432538 Computational Screening of Metal-Ligand Systems for Methanol Carbonylation

Monday, November 9, 2015: 9:10 AM
255A (Salt Palace Convention Center)
Nathan Duff, Department of Chemical and Biomolecular Engineering, North Carolina State University, Raleigh, NC and Erik E. Santiso, Department of Chemical and Biomolecular Engineering, North Carolina State University, Raleigh, NC

Acetic acid is produced industrially by methanol carbonylation with iridium or rhodium based catalysts. The expense of iridium, and rhodium has led to attempts to improve catalytic activity by designing ligands for iridium and rhodium metal complexes.[1] Alternatively, the cost of the catalyst can be reduced, by designing ligands to improve the catalytic activity of a less expensive metal center.[2] Unfortunately, the methyl iodide promoter necessary for the reaction can often preferentially alkylate the ligands bound to the metal center. As a result, carefully designed catalysts often degrade to their unligated form in the reactor. Identification of metal/ligand pairs that are resistant to alkylation by methyl iodide as well as improve catalytic activity is necessary for a commercially viable catalyst.

        Density functional theory (DFT) is used to screen ligands-metal pairs for stability and reactivity for methanol carbonylation. Metal centers with cobalt, rhodium, and nickel were examined with nitrogen, phosphorous, arsenic, and antimony based ligands. The bond dissociation energy of metal-ligand bonds are compared to ligand bonds in the undesired ligand salts that result from ligand alkylation by methyl iodide. Ligands that bond more strongly to the metal than in the salt are more likely to result in a stable ligated catalyst. The relative performance of metal-ligand pairs is also estimated by computing the activation barrier for the rate-limiting step of methyl iodide addition in the catalytic cycle. Our results are validated for some systems by existing experimental results, and suggest new metal-ligand combinations for further study.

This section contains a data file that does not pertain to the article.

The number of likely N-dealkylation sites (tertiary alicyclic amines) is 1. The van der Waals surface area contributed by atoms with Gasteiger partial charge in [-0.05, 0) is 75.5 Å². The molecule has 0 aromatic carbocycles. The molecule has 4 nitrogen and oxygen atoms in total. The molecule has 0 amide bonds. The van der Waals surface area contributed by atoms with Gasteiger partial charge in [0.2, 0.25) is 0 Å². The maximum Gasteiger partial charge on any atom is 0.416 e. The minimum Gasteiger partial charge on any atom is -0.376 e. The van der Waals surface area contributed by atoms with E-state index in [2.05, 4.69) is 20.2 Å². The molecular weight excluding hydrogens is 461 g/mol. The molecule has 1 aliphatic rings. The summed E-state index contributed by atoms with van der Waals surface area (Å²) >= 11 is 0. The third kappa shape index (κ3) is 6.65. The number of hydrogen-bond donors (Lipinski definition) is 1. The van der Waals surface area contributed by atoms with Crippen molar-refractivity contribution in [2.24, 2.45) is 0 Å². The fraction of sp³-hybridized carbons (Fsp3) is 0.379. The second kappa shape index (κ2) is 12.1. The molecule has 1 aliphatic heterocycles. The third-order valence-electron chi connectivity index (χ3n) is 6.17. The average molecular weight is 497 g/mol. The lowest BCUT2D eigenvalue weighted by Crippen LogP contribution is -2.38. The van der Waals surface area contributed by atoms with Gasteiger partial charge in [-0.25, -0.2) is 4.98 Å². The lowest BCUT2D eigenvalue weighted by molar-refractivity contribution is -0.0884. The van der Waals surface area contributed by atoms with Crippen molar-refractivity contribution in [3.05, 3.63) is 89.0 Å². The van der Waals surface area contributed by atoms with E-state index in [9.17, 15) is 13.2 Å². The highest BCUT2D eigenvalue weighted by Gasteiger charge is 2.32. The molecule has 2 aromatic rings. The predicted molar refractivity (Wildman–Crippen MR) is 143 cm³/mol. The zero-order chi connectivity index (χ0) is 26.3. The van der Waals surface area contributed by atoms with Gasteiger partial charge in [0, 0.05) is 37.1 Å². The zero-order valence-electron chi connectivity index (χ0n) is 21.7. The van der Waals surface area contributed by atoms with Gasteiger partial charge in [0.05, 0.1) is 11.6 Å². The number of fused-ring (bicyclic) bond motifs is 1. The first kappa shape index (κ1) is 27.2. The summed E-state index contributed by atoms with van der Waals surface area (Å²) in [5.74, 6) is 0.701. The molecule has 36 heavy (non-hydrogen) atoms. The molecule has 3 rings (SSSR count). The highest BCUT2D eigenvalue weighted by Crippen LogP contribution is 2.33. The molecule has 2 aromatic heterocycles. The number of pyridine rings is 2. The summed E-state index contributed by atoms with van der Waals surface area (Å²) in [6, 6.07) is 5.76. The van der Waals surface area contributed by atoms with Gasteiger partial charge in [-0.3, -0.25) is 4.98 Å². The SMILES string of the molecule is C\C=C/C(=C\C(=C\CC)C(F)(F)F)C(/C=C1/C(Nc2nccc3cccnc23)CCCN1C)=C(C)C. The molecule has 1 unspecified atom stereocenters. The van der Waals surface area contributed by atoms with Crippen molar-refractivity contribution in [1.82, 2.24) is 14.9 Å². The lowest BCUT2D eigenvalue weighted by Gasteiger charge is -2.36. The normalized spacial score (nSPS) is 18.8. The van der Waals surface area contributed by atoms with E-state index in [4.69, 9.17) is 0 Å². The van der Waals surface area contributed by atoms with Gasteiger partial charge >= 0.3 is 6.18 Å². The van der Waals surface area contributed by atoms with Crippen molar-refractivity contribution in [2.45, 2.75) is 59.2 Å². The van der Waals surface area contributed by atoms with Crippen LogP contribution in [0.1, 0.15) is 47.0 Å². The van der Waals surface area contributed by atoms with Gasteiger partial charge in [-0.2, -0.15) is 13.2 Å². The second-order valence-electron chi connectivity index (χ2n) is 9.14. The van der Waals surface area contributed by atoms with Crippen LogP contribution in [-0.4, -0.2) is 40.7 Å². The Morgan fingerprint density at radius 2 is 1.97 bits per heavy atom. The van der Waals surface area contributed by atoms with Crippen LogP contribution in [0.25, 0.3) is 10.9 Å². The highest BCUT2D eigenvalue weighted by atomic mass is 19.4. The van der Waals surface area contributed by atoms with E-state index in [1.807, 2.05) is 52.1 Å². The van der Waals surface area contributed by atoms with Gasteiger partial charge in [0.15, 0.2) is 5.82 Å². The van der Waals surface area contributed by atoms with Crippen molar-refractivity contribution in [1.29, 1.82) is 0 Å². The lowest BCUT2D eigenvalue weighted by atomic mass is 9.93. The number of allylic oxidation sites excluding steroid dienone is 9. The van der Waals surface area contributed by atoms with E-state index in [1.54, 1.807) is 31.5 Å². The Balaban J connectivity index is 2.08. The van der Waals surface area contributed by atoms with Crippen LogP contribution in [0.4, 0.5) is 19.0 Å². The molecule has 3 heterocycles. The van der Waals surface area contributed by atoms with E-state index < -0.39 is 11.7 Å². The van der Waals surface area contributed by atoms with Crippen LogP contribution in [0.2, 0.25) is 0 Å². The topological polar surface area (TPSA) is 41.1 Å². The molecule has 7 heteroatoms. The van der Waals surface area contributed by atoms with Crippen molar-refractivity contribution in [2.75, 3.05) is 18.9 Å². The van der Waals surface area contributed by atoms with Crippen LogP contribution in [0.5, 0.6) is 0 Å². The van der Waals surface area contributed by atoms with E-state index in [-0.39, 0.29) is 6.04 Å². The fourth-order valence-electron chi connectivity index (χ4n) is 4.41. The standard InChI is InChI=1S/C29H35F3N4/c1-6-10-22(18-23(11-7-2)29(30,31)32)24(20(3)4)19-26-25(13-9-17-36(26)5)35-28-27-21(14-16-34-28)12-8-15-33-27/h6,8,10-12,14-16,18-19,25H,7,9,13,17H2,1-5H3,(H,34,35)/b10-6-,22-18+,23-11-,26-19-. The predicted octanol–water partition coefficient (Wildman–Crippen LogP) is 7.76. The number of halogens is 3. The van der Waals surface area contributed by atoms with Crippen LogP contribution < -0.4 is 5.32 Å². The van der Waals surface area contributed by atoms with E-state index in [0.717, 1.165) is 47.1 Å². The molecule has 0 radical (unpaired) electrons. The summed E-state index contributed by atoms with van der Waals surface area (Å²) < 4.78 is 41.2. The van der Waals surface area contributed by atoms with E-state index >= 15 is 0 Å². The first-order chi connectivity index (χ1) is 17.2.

1. Thomas CM, Suss-Fink G. Ligand effects in the rhodium-catalyzed carbonylation of methanol. Coord. Chem. Rev. 2003; 243:125-142.

2. Moser WR, Marshik-Guerts BJ, and Okrasinski SJ. The mechasnism of the phosphine-modified nickel-catalyzed acetic acid process.  J. Mol. Catal. A: Chem. 1999; 143:71-83.

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